“A very steep loop trail through the Kachina Peaks Wilderness and to the high San Francisco Peaks.”
— Steve Jackson
Birding · Views · Wildflowers · Wildlife
This loop trail gives you access to the highest peaks in Arizona and has expansive views of the surrounding area, plus the only small portion of tundra in Arizona. You'll be hiking the Weatherford, Humphreys Peak
and Kachina Trails. Your hike begins and ends at approximately 8,000 ft elevation and reach over 11,800 feet at the highest point on the trail. A side trip to Humphreys Peaks at over 12,000 feet is possible. You can also take a side trip and see the remains of a B-24 crash site from 1944.
Need to Know
Check the water situation. When we went there was no water to be found except at the Arizona Snow Bowl. We fortunately were prepared for this and brought a lot of water and had some at the car for the arid hike to the finish.
Start at the Schultz Tank Trailhead and follow the Weatherford Trail #102
up an old roadbed. This will be a moderate uphill with switchbacks as it approaches Fremont Saddle. We did not find any water along the way on this early June trip. Once at Fremont Saddle, you get your first view of the inner basin. My understanding is that these peaks used to be one big volcano that erupted leaving this basin and these remnant peaks. We camped our first night just past the Saddle at about 10,800 feet. It was quite cold in the morning.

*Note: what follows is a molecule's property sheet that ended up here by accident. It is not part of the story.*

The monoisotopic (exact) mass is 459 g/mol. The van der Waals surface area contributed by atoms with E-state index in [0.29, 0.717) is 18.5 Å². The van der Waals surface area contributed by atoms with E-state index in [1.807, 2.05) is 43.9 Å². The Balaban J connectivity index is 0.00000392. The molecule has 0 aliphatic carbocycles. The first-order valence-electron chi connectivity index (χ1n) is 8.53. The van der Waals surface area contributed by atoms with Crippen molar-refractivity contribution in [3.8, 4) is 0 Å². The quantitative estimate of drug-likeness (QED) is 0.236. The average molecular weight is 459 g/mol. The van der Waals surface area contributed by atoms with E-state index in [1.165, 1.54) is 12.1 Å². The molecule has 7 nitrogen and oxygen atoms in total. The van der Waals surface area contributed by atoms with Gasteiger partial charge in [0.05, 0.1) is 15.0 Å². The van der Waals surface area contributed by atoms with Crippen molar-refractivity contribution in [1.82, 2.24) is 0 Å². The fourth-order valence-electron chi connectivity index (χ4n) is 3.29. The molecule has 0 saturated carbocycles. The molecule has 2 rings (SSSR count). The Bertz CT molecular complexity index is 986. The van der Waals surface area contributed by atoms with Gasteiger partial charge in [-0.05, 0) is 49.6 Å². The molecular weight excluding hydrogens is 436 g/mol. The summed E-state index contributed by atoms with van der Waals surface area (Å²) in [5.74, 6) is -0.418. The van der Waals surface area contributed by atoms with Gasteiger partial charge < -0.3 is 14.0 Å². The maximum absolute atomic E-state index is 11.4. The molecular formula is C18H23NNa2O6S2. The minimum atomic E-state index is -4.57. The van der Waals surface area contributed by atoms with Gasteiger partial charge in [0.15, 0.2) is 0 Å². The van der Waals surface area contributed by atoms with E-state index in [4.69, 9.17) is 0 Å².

The next day, we continued on the Weatherford Trail on the east side of Fremont Peak with continued great views of the Inner Basin past the intersection of the Inner Basin Trail
, up some switchbacks to Doyle Saddle. It is very rocky and dry. A little further on, you'll see a sign prohibiting entry to Agassiz Peak on penalty of a $500 fine. It can only be climbed in winter due to the critical habitat for San Francisco Peaks groundsel, although the trail up to the peak seems to indicate that the sign is ignored.
A little further on you reach the Humphreys Peak
Trail. Go right to climb Humphreys Peak
or continue on the loop. You'll switchback down from 12,000 feet to Arizona Snow Bowl at 9,000 feet. Along the way there is a side trail, unmarked and unmaintained that leads you to a wreckage field of a B-24 that crashed in 1944. You can still see a wing, landing gear, and propeller. If you visit, be respectful and don't remove anything.
After you pass the Arizona Snow Bowl, you'll hike on the Kachina Trail #150
along the bottom western flanks of the wilderness. There are some beautiful Aspen groves along this route and limited campsites and water. From Kachina, you'll end where you started at the Schultz Tank Trailhead.
Flora & Fauna
The only location in Arizona with arctic tundra.
History & Background
These peaks are sacred to various native tribes.